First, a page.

A pharmaceutical psychedelics company has reportedly discovered an antidote to LSD which has the ability to act as an “off-switch” for a hallucinogenic trip. The discovery of the novel compound was announced last week by MindMed, which has filed for patent protection for the medication that could play a role in the emerging field of psychedelic therapy.
MindMed developed the new compound in conjunction with Dr. Matthias Liechti and the Liechti Laboratory, a research facility studying the pharmacology of psychoactive substances at the University of Basel in Switzerland. MindMed co-founder and co-CEO JR Rahn said in a press release that the collaboration with the Liechti Lab would further new advancements in psychedelic therapy.
“The innovative and original work of the Liechti Laboratory is a treasure trove of novel data on LSD,” Rahn said. “We are just at the beginning of several significant discoveries that have the potential to further the application of psychedelics as therapeutic medicines. If developed, these discoveries will benefit both patients and therapists working in the psychedelic medicine space.”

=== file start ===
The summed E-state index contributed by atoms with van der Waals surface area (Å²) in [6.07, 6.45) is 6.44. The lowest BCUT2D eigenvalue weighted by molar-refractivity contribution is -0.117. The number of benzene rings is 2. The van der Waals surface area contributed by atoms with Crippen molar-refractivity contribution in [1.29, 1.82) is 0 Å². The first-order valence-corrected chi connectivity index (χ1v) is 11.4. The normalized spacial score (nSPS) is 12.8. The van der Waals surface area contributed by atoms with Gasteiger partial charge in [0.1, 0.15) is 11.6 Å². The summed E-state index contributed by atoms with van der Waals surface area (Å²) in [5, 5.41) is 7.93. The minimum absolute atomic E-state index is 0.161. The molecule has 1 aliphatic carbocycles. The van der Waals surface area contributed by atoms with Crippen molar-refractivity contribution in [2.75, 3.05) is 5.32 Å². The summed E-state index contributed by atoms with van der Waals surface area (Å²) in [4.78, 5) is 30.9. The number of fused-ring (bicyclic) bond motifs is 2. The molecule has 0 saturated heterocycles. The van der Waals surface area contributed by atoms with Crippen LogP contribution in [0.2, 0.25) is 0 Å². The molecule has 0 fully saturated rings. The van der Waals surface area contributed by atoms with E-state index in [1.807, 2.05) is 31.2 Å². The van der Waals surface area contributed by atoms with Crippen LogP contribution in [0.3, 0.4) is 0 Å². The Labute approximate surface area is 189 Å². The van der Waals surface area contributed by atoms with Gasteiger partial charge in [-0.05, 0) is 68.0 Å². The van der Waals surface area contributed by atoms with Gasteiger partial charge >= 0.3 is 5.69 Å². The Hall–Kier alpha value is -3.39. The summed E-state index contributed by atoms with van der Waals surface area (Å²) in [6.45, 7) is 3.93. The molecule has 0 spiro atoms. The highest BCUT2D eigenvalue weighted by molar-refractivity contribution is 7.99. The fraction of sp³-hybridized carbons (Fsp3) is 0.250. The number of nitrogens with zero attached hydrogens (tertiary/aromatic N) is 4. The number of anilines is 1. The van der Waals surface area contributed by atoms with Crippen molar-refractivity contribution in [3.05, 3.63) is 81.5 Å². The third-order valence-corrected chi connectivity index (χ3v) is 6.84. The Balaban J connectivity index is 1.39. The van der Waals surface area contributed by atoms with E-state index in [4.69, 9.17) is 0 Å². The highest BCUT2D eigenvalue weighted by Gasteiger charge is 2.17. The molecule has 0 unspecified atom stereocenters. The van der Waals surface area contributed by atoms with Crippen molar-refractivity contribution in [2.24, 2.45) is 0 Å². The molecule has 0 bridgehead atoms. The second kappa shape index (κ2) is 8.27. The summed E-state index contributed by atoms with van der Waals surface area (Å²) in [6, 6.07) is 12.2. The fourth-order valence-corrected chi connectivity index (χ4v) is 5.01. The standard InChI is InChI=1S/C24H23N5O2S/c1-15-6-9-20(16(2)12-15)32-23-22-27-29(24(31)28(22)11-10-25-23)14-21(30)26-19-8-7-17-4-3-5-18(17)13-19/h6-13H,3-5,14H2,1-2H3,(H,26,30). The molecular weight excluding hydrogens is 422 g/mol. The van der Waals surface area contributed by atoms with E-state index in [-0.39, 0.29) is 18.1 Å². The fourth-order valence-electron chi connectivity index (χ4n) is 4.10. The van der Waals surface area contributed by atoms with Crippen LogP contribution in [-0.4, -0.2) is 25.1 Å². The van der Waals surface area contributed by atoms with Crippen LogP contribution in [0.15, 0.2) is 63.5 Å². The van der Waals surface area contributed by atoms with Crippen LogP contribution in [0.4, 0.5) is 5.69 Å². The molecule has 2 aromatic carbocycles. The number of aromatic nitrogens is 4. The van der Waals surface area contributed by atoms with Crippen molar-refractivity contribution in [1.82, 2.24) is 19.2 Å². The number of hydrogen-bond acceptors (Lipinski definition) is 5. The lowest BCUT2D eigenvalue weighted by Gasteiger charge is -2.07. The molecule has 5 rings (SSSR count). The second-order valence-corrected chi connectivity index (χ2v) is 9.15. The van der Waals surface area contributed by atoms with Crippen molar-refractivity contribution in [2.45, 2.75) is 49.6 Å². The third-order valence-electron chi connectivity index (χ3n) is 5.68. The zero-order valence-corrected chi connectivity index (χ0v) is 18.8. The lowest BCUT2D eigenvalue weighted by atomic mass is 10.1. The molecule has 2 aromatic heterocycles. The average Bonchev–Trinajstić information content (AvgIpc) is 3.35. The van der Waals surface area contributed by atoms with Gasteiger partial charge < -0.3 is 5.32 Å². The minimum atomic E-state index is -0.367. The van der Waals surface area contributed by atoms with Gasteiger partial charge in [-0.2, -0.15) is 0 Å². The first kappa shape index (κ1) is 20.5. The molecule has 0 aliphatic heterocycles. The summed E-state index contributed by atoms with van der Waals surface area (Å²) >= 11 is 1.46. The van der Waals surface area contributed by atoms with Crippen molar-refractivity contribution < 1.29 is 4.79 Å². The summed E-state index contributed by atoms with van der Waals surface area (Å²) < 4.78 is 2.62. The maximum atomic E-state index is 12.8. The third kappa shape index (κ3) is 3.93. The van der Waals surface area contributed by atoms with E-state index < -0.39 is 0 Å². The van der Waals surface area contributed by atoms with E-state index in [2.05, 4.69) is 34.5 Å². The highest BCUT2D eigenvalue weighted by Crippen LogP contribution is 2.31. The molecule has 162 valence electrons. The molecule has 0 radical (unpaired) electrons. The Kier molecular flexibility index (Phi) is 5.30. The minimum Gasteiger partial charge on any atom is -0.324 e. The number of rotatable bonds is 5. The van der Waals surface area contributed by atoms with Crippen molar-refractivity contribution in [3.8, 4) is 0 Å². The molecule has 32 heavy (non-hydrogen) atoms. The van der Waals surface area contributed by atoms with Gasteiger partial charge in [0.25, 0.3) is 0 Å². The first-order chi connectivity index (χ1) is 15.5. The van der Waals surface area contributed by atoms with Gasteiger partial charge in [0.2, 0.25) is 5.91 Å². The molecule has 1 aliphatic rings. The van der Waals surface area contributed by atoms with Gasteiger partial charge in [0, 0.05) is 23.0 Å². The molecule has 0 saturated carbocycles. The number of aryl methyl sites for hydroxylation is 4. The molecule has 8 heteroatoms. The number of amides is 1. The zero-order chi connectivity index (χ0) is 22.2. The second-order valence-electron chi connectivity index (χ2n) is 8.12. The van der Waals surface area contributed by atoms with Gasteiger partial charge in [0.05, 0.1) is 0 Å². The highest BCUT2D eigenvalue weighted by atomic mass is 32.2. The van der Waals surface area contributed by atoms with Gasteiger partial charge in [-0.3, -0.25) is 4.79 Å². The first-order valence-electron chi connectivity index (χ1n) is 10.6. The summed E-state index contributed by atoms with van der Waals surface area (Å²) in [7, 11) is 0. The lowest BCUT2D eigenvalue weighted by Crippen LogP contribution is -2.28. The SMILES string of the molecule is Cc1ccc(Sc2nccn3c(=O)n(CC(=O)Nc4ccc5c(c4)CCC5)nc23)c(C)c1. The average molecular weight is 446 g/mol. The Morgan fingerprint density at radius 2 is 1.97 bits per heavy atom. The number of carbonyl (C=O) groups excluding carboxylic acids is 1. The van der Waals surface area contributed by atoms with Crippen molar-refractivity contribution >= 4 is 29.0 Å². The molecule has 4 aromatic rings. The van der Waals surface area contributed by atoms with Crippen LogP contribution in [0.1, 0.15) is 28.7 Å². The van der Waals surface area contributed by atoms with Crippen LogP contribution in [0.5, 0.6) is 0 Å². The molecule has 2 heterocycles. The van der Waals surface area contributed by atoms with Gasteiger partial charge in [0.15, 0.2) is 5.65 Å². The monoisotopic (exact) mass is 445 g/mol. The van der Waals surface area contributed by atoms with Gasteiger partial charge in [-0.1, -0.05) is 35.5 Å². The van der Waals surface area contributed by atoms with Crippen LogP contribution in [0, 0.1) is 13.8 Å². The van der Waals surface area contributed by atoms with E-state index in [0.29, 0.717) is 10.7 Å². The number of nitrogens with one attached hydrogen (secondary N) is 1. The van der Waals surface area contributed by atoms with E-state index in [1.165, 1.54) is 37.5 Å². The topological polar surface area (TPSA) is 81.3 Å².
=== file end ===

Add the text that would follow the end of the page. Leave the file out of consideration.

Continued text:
Off-Switch For A Bad Trip
As the potential therapeutic uses of LSD and psychedelic drugs are studied, researchers and patients alike are wary of the possibility of an intensely uncomfortable experience, or ‘bad trip.’ With a compound such as the one developed by MindMed available as an antidote to LSD, therapists would have a tool to control the length of a session and end it quickly if necessary.
“The novel concept is to reduce the duration of action and the effect intensity of a psychedelic in high doses, for example, in cases where panic develops or in overdoses and after the hallucinogen has been ingested,” Liechti wrote to New Atlas in an email. “The rapidity of the effect will depend on the specifics of the formulation that is being tested and developed.”
MindMed has filed a U.S. patent application for “a neutralizer technology intended to shorten and stop the effects of an LSD trip during a therapy session.” Although the company believes that long-known psychedelic compounds themselves should remain in the public domain, MindMed co-founder and co-CEO Stephen Hurst said that novel medications that are developed for use in conjunction with them should be eligible for patent protection.
“MindMed believes that true innovations will always be protectable, which is why MindMed is committed to investing in novel research and proprietary data around LSD and other psychedelics,” said. “We believe this latest invention is a good example of the work we will seek to patent and we remain committed to understanding how pharmaceutical ingredients, novel methods of manufacture, new uses of older medications, proprietary formulations and surprising experimental results can benefit patients.”
MindMed and the Liechti Lab plan to continue their research and development of proprietary compounds for the therapeutic use of psychedelic drugs under a multi-year exclusive partnership announced earlier this month.